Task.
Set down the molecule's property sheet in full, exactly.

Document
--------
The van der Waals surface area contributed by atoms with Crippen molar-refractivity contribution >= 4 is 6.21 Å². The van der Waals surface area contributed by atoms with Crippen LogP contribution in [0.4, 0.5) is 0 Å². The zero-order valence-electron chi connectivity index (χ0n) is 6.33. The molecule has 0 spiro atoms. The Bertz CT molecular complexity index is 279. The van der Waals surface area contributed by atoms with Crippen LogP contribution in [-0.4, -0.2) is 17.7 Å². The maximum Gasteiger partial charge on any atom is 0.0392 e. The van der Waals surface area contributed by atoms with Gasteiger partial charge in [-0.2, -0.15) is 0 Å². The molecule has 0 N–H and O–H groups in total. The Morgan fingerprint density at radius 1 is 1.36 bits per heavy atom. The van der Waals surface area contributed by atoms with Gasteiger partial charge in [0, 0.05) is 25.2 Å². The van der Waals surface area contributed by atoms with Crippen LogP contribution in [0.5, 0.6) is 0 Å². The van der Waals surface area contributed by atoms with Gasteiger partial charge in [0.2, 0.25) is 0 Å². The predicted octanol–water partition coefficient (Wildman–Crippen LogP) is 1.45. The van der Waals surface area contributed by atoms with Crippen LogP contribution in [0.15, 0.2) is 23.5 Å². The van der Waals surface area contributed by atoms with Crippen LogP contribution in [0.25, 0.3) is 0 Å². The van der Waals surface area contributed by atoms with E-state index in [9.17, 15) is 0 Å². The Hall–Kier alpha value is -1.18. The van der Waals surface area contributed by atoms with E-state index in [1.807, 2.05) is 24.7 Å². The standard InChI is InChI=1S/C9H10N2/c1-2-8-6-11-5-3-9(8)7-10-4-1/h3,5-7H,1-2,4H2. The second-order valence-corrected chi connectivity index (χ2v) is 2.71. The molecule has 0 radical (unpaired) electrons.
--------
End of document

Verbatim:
The van der Waals surface area contributed by atoms with Crippen molar-refractivity contribution >= 4 is 6.21 Å². The van der Waals surface area contributed by atoms with Crippen LogP contribution in [0.4, 0.5) is 0 Å². The zero-order valence-electron chi connectivity index (χ0n) is 6.33. The molecule has 0 spiro atoms. The Bertz CT molecular complexity index is 279. The van der Waals surface area contributed by atoms with Crippen LogP contribution in [-0.4, -0.2) is 17.7 Å². The maximum Gasteiger partial charge on any atom is 0.0392 e. The van der Waals surface area contributed by atoms with Gasteiger partial charge in [-0.2, -0.15) is 0 Å². The molecule has 0 N–H and O–H groups in total. The Morgan fingerprint density at radius 1 is 1.36 bits per heavy atom. The van der Waals surface area contributed by atoms with Gasteiger partial charge in [0, 0.05) is 25.2 Å². The van der Waals surface area contributed by atoms with Crippen LogP contribution in [0.5, 0.6) is 0 Å². The van der Waals surface area contributed by atoms with Gasteiger partial charge in [0.2, 0.25) is 0 Å². The predicted octanol–water partition coefficient (Wildman–Crippen LogP) is 1.45. The van der Waals surface area contributed by atoms with Crippen LogP contribution in [0.15, 0.2) is 23.5 Å². The van der Waals surface area contributed by atoms with Crippen LogP contribution in [0.25, 0.3) is 0 Å². The van der Waals surface area contributed by atoms with E-state index in [9.17, 15) is 0 Å². The Hall–Kier alpha value is -1.18. The van der Waals surface area contributed by atoms with E-state index in [1.807, 2.05) is 24.7 Å². The standard InChI is InChI=1S/C9H10N2/c1-2-8-6-11-5-3-9(8)7-10-4-1/h3,5-7H,1-2,4H2. The second-order valence-corrected chi connectivity index (χ2v) is 2.71. The molecule has 0 radical (unpaired) electrons.